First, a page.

“Juvenile” in New Jersey means anyone under the age of eighteen. Juvenile proceedings are governed by the New Jersey Code of Juvenile Justice. These proceedings are defined by New Jersey Statutes beginning at N.J.S. 2A:4A-20. They extend through N.J.S. 2A:4A-92. These laws took effect on December 31, 1983. Under the New Jersey Code of Juvenile Justice, judicial proceedings relating to charges against juveniles are handled in a special court, using different rules. That court is the Superior Court of New Jersey, Chancery Division, Family Part.
New Jersey's Code of Juvenile Justice lists various objectives. Those objectives include removing from children committing delinquent acts certain statutory consequences of criminal behavior and, instead, substituting supervision, rehabilitation, and accountability; and providing for the care, protection, and wholesome mental and physical development of juveniles.NJ Juvenile Offenses - Basic Concepts
New Jersey's Code of Juvenile Justice makes clear conceptual distinctions betweenjuvenile delinquency charges and adult offenses. Under the Code, juveniles are not arrested. Rather, they are “taken into custody.” If charges against them are proved, they are not convicted. Rather, they are “adjudicated delinquent.” And the Code specifically provides that no dispositions under it shall impose any civil disabilities ordinarily imposed by virtue of a criminal conviction. Nor shall a juvenile be deemed a criminal by reason of such disposition. Disclosure of court records relating to juvenile proceedings is very limited. These records are not available to the general public. Unauthorized disclosure is a disorderly persons offense.
Not every type of charge against a juvenile can be handled in the Family Part. Types of charges that will be handled in adult court include most motor vehicle offenses, offenses relating to smoking (tobacco) in a public place, and offenses relating to violation of municipal curfews.NJ Juvenile Offenses - Two Calendars
Cases filed in New Jersey juvenile matters are initially screened. As a result of that screening, they are placed on one of two “calendars.” These are the “formal calendar” and the “informal calendar.” The informal calendar is reserved for matters deemed less serious. Fighting, criminal mischief, shoplifting charges, and possession of small amounts of marijuana are examples of matters that might go to the informal calendar. Even for these types of offenses, however, repeat violations will more likely be placed on the formal calendar.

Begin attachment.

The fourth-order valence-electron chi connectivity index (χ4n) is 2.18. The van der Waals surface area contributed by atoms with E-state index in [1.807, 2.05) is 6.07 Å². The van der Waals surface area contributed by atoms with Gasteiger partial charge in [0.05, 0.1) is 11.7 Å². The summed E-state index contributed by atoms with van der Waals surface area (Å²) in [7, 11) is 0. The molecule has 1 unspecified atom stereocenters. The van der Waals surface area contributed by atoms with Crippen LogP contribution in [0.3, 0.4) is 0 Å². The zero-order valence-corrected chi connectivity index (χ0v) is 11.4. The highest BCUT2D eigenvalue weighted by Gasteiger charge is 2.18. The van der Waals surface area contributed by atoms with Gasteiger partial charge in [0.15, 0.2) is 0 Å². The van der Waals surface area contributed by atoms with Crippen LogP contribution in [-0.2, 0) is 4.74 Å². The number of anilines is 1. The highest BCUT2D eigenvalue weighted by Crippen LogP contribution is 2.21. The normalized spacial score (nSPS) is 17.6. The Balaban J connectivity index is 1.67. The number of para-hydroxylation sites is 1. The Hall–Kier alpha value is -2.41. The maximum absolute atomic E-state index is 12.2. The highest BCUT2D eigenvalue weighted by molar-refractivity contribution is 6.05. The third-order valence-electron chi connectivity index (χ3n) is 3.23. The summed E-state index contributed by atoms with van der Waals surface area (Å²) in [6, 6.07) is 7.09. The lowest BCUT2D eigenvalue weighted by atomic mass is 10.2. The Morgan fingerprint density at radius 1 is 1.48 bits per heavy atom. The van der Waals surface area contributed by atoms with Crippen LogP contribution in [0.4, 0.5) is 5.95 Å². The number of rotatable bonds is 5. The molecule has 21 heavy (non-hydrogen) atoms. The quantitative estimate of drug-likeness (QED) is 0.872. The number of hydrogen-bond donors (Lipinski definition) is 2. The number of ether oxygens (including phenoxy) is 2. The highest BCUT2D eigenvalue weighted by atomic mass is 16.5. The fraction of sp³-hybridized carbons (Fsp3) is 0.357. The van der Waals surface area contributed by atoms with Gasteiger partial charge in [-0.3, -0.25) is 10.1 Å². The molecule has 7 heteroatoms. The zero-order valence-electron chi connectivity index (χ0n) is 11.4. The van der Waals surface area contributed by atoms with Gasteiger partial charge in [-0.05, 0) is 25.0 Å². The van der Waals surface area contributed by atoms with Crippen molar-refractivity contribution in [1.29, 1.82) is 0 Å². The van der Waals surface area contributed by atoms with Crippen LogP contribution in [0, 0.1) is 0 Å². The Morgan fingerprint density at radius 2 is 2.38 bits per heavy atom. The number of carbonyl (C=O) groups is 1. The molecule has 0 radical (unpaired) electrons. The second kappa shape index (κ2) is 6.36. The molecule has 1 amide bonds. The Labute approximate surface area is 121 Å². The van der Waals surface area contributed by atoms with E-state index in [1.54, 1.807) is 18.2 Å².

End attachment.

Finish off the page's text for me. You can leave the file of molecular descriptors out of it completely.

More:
Matters on the informal calendar do not have the potential for a sentence that includes incarceration. Matters on the formal calendar do. The court does not require juveniles with matters on the informal calendar to be represented by a lawyer. For matters on the formal calendar, legal representation is required. If the juvenile's parents or guardian cannot afford counsel, the juvenile will be represented by the Office of the Public Defender.Otherwise, the parents or guardian will be obliged to retain private counsel. When application is made for Public Defender representation, it is the court that determines whether or not the applicant can afford private counsel. While counsel is not required for matters on the informal calendar, the right to counsel still exists, but not at public expense.NJ Juvenile Offenses - Rights of Juveniles
Many, but not all, constitutional protections afforded adults are also extended to juveniles. These include the presumption of innocence; the right to confront witnesses; the right to compulsory process; the burden that the State has to prove each element of the offense charged beyond a reasonable doubt; the right to testify; and the right to not testify, with the judge drawing no adverse inference from exercise of that right. Adults charged with a crime have a right to have their charges screened by a grand jury. Juveniles lack that right. Charges against juveniles are heard and decided by a judge alone, with no jury. Juveniles placed in detention awaiting trial do not have a right to release on bail.NJ Juvenile Offenses - Dispositions